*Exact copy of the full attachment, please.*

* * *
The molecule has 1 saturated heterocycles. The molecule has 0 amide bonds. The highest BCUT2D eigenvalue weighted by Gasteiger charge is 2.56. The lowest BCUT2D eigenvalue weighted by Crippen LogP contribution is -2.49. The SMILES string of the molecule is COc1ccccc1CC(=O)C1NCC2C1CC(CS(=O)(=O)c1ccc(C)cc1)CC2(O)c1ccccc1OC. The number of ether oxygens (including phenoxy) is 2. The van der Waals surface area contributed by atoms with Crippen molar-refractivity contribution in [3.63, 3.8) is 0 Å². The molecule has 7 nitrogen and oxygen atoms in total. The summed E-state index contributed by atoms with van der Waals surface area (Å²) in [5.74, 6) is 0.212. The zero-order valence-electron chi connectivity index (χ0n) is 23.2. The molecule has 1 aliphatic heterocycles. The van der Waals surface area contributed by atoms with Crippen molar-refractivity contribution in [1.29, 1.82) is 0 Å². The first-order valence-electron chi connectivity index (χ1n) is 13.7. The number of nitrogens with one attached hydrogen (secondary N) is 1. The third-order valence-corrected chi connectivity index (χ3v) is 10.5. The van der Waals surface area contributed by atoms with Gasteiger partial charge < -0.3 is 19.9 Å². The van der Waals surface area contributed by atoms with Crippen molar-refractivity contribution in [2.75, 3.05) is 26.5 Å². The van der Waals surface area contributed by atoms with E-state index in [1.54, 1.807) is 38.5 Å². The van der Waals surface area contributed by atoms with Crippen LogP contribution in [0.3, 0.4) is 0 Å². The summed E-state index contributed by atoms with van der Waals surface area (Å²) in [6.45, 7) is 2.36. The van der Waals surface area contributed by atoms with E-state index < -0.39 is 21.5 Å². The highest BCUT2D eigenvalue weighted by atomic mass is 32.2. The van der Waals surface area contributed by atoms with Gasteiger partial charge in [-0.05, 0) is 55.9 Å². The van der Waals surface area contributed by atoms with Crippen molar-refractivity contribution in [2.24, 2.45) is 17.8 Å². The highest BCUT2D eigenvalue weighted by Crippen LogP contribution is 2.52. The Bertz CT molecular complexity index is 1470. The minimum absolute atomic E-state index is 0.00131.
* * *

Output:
The molecule has 1 saturated heterocycles. The molecule has 0 amide bonds. The highest BCUT2D eigenvalue weighted by Gasteiger charge is 2.56. The lowest BCUT2D eigenvalue weighted by Crippen LogP contribution is -2.49. The SMILES string of the molecule is COc1ccccc1CC(=O)C1NCC2C1CC(CS(=O)(=O)c1ccc(C)cc1)CC2(O)c1ccccc1OC. The number of ether oxygens (including phenoxy) is 2. The van der Waals surface area contributed by atoms with Crippen molar-refractivity contribution in [3.63, 3.8) is 0 Å². The molecule has 7 nitrogen and oxygen atoms in total. The summed E-state index contributed by atoms with van der Waals surface area (Å²) in [5.74, 6) is 0.212. The zero-order valence-electron chi connectivity index (χ0n) is 23.2. The molecule has 1 aliphatic heterocycles. The van der Waals surface area contributed by atoms with Crippen molar-refractivity contribution in [1.29, 1.82) is 0 Å². The first-order valence-electron chi connectivity index (χ1n) is 13.7. The number of nitrogens with one attached hydrogen (secondary N) is 1. The third-order valence-corrected chi connectivity index (χ3v) is 10.5. The van der Waals surface area contributed by atoms with Gasteiger partial charge < -0.3 is 19.9 Å². The van der Waals surface area contributed by atoms with Crippen molar-refractivity contribution in [2.75, 3.05) is 26.5 Å². The van der Waals surface area contributed by atoms with E-state index in [1.54, 1.807) is 38.5 Å². The van der Waals surface area contributed by atoms with Crippen LogP contribution in [0.3, 0.4) is 0 Å². The summed E-state index contributed by atoms with van der Waals surface area (Å²) in [6.45, 7) is 2.36. The van der Waals surface area contributed by atoms with E-state index < -0.39 is 21.5 Å². The highest BCUT2D eigenvalue weighted by atomic mass is 32.2. The van der Waals surface area contributed by atoms with Gasteiger partial charge in [-0.05, 0) is 55.9 Å². The van der Waals surface area contributed by atoms with Crippen molar-refractivity contribution in [2.24, 2.45) is 17.8 Å². The highest BCUT2D eigenvalue weighted by Crippen LogP contribution is 2.52. The Bertz CT molecular complexity index is 1470. The minimum absolute atomic E-state index is 0.00131.